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Wednesday, June 16, 2010


Theater of Blood
Music by Michael J. Lewis
La-La Land Records LLLCD 1136 (US)
15 Tracks 53:14 mins

Previously only available as a composer promo, La-La Land Records have given a welcome commercial release (albeit limited to 1200 units) to Michael J. Lewis' score for Douglas Hickox's 1973 black comedy Theater of Blood, in which Vincent Price portrays a Shakespearean actor who, following bad reviews, sets about disposing of his critics in inventive ways that mirror those from the bard's repertoire. Price obviously had a great time in the role and is aided by his film daughter, played by Diana Rigg; whilst the critics feature a bevy of well-known British actors of the time.
Michael J. Lewis was at the height of his powers when he composed the music for Theatre of Blood. If you are fortunate to have a copy of his wonderful collection The Film Music of Michael J. Lewis, you'll know what a wonderful melodist he is and, like me, regret that he faded from the film scoring scene far too early. He did subsequently release a series of his scores on individual promo discs and you may well have a copy of Theater of Blood, but it's certainly worth investing in this commercial release, if only for the splendid booklet that always accompanies a La-La Land release. Here, Randall D. Larson guides us through the film and its music, including the invaluable cue-by-cue guide, accompanied by plenty of full colour stills from the film.
For such a dark horror comedy, Theatre of Blood sports a truly beautiful main theme, which opens the score (and this album) in fine style, and I guarantee that it won't take long for it to implant itself firmly in your memory. Even before I played this disc, I found myself whistling it - and I hadn't heard it for an age. The theme subsquently receives varying reprises in tracks 5 and 9.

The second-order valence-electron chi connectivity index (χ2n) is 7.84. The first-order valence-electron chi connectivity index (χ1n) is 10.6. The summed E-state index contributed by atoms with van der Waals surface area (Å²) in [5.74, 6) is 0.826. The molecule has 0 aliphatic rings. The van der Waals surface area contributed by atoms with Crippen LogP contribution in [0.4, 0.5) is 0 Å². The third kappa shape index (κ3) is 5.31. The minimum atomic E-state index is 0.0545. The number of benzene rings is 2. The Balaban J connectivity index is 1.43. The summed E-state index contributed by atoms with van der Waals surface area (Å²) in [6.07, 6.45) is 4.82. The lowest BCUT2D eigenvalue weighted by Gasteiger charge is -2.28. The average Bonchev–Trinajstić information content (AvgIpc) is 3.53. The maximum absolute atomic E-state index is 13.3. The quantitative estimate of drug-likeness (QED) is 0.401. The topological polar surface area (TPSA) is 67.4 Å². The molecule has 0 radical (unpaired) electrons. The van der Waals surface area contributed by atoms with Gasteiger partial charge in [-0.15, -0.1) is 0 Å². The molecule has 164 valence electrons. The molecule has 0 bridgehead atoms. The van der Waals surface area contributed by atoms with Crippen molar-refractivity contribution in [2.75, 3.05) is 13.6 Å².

By complete contrast, "Ides of March," accompanying the first murder, is the first of Lewis' cues to equal the inventiveness of the various critics' demises, starting quite spare, with quirky little percussive elements and tinkling bells, before building in fury and then dying away at the close. Equally quirky and inventive approaches are taken to the succeeding killings, some grounded in dissonance, others more melody based, and some with a good share of both.
For fans of melody in particular, I would pick out that for Rigg's character, Edwina (featured in track 6, and receving a straightforward treatment in track 13); which is a pretty gorgeous affair; a jazzy trumpet theme (opening track 7); and a playful little Renaissance styled theme (closing track 7); whilst fans of the old swashbucklers will enjoy tracks 9 and 10.
The penultimate track is a lengthy affair and starts out quite comically, before reaching dramatic heights and featuring sad reprises of the main and Edwina's Theme before its conclusion; whilst the album closes with a handsome, somewhat pop-styled, final reprise of the main theme.
If you are not familiar with this score, I recommend you seek it out before the all too few copies are gone. With so much varied, inventive, exciting and beautiful music on display, there really is something for everyone here.
Order your copy from, where you can first listen to samples if you're not familiar with the score.


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